Recently I was saddened to read two related opinion articles, “Harassment UnChecked at Fullerton College” (01/26/19) and “Fullerton College – Unsafe for Republicans” (02/08/19). Both of these articles made very concerning claims about the campus culture at Fullerton College. However, I am equally as concerned with the responses to ‘Anonymous’ by both Greg Schulz (Fullerton College President) and Joshua Kazarian (President of Associated Students).
As a former Fullerton College student for three semesters (AA-T in Political Science, 2016), and someone who is still in contact with multiple students and faculty at Fullerton College, I feel like it is my responsibility to weigh in on this matter. I think the claims made in both the anonymous articles are somewhat exaggerated, but their underlying point is very much valid—there is a toxic culture that is present and thriving at Fullerton College.
I can personally empathize with both anonymous articles. Specifically, I understand the complaints about instructors. I believe that it is unreasonable to expect instructors to remain completely neutral at all times; personal beliefs and biases often are visible during lectures and in writing, and often enhance the class. However, when these beliefs and biases influence grading, evaluating, or start to create a hostile environment, there is a problem. There were three such occasions at Fullerton College where I personally experienced or witnessed this first-hand.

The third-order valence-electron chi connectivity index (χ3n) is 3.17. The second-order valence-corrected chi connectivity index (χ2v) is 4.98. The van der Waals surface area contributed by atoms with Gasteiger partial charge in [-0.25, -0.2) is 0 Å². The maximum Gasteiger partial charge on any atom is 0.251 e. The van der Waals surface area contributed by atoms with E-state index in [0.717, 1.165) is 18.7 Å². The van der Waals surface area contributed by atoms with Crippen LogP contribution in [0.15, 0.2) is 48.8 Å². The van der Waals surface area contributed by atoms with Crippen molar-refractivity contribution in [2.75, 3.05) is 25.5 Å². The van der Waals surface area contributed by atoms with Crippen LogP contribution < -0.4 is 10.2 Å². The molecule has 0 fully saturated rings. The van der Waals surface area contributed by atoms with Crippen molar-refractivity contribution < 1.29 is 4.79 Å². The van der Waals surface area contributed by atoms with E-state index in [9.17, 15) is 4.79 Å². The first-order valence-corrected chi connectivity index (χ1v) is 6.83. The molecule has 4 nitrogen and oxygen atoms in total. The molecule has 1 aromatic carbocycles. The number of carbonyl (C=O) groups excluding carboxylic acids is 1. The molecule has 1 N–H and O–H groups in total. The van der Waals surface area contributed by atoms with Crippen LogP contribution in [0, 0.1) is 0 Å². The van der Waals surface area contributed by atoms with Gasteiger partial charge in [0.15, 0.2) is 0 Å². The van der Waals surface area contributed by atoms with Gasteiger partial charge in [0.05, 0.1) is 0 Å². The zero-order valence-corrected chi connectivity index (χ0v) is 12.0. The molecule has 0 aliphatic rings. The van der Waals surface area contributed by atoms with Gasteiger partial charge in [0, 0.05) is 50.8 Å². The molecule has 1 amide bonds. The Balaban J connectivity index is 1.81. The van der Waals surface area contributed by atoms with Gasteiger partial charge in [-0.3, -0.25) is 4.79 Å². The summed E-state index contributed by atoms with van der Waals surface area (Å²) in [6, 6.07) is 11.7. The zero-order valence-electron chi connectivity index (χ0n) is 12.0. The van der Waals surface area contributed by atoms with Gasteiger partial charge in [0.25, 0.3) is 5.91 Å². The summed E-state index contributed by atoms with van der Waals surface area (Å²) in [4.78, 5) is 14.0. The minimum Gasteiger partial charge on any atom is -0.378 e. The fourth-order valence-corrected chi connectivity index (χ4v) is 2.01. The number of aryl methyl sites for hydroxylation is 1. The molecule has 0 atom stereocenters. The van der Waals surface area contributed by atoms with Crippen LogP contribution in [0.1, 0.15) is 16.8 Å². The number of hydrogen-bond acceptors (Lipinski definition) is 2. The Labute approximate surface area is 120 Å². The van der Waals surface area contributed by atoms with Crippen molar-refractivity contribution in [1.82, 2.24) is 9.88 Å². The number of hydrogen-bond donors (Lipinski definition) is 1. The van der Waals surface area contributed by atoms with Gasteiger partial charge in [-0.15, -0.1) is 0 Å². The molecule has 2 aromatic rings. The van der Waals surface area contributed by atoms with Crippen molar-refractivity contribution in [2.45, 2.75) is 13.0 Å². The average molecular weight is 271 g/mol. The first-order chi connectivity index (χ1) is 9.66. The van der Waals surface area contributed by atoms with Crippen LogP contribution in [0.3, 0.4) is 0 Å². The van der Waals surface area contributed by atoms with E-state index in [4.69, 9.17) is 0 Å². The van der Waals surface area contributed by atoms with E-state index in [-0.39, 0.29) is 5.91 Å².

The first instance was a grading bias. In Spring 2015, I was in a Psychology course. One of the assignments for the course was an Active Learning Assignment regarding sexual assault which I completed per the rubric and turned in on time. When the assignment was returned to me I could see that I had initially been awarded a 99%, but it was scribbled out and changed to an 89%. There was also a comment that said I got marked down on the section about recommendations that I would give to men and women to avoid sexual assault. The professor’s comment said that I lost points because the solutions I suggested were “inappropriate and insulting” even though they were based on facts and research. This is the only time I have ever experienced grading discrimination simply for holding beliefs that differ from the instructor’s.
The second instance occurred in my Political Science course during Fall 2015. During the course of the semester, the professor would regularly use vulgar language and say things highly offensive to women such as suggesting that they should immediately get an abortion if they ever get pregnant, and that a woman’s most powerful “tool” is her vagina. This clearly created a hostile environment and was very inappropriate to many in the class.
The third instance was while I was still a student at Fullerton College, the same professor responded to my comment on one of my friend’s Facebook posts. This started a discussion about various international relations theories. When I suggested that from a realist perspective, it does not make sense to piss off the United States at the global level, the professor responded with, “FUCK YOU.” I am not sure what the Fullerton College policy is, if any, regarding interactions between students and faculty that occur off campus, but this certainly was viewed by me as hostility directed at me from a member of the Fullerton College faculty.